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Octubafest fills Recital Hall with dulcet tones

November 4, 2010

by Amber Guyotte, Staff Reporter

The sounds of low brass musical instruments filled the Recital Hall in Howard Auditorium, Center for the Performing Arts Sunday night as The Trom-uba-phone Experience performed a concert for the sixth annual Octubafest.

Octubafest is a nationwide tradition for colleges to play tuba-euphonium ensemble concerts during the last week of October. Tech’s performance group, recently named The Trom-uba-phone Experience, consists of Tech students along with five students from other schools, including Bossier Parish Community College, Centenary College and Ruston High School. The musicians performed pieces from the Renaissance, Baroque, Romantic and 20th century periods on trombones, tubas and euphoniums.

Joe Alexander, an associate professor of music and head of music theory/composition and low brass, said he formed the group 10 years ago, but it did not perform concerts until six years ago. He also said the group helps students improve their musical ability while having fun.

“You have the most interesting parts, and all of the parts are necessary,” Alexander said. “You’re playing melodic lines that interval with the beat. Generally the pieces are four parts, so there are four melodies going on at one given time. From a teaching perspective, I think because the parts are a little harder, more challenging and more fun, it helps the individual students develop into better musicians.”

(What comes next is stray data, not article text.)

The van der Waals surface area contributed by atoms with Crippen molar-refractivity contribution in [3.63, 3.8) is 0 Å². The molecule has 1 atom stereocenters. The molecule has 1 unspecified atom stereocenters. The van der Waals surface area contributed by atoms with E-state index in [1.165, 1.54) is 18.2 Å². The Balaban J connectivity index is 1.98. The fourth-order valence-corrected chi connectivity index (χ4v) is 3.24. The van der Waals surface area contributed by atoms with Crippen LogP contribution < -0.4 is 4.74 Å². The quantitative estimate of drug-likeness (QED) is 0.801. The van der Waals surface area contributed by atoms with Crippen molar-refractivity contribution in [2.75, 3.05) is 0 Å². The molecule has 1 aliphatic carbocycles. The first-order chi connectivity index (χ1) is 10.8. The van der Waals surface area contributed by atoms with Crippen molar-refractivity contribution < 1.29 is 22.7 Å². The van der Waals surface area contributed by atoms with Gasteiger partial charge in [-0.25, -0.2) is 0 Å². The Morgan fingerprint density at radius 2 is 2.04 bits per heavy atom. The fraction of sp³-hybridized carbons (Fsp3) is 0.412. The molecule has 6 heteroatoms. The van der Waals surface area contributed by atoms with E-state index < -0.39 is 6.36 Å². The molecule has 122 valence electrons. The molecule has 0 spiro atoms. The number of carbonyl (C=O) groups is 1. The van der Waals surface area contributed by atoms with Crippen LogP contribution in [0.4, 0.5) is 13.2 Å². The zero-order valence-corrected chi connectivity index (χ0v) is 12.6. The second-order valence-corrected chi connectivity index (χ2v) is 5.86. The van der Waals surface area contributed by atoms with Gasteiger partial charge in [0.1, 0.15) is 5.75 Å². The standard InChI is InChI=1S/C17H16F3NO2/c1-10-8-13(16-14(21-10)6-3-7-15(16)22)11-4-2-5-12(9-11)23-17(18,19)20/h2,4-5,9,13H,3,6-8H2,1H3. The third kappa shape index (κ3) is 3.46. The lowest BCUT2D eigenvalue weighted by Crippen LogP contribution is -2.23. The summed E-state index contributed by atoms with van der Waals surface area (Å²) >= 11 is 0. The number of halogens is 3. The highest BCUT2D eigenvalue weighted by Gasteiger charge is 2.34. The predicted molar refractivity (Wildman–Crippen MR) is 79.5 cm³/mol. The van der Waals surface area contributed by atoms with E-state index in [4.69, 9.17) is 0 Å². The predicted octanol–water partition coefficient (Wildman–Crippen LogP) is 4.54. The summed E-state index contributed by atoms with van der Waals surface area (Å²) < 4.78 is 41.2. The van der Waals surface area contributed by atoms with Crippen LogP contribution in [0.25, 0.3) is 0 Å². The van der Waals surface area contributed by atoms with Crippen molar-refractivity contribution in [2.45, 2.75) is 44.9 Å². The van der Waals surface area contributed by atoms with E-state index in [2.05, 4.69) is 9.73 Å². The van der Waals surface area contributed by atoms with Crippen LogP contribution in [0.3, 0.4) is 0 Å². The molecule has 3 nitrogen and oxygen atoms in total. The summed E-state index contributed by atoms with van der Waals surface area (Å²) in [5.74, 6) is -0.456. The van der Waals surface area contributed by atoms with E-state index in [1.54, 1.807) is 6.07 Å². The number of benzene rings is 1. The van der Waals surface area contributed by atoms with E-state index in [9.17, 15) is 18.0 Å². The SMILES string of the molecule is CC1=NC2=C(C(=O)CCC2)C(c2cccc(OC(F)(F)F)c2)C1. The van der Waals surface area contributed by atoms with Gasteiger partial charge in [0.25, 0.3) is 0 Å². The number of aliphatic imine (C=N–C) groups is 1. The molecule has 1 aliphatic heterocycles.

Alexander said the non-Tech students got involved with the group through his former students and a connection with Ruston High School.

He said the concert reflects culture through the musical time periods represented in the performance.

“Culture is good for anybody,” Alexander said. “It is fun and entertaining, but it also helps music students learn music for the time periods, which exposes the audience to earlier music from different time periods. The audience gets a chance to hear a little bit of everything. It’s educational from a historical perspective and entertaining. There’s also the uniqueness of the sounds put together.”

William Willoughby, associate dean for the College of Liberal Arts, has been attending Octubafest at Tech since its debut six years ago.

“I try to support the music department and Joe Alexander,” Willoughby said. “It’s always a good time. I enjoyed it because, in the past, the performances have been mostly original pieces. This year it ranged from ‘Amazing Grace’ to pieces from the 1960s specifically for tuba. It was a treat to hear music that ranges from popular to obscure.”

Kevin Keeler, a freshman music education-instrumental major, said he attended the concert to support friends and listen to good music.

“Some of it isn’t something I personally enjoy listening to, but it was well arranged,” Keeler said. “Overall, I enjoyed listening to it very much. I really enjoyed the soloists in ‘Yesterday’ (by John Lennon and Paul McCartney). Their tones and expressions in the way they put forward the sounds were very good.” 

He also said the performance represents the purpose of music in comparison to unspoken words. “It’s something you have to hear to fully enjoy,” Keeler said. “It’s not something you can put into words. That’s what I enjoy about music. What you can’t express in words can be expressed by music.”

E-mail comments to ang017@latech.edu.

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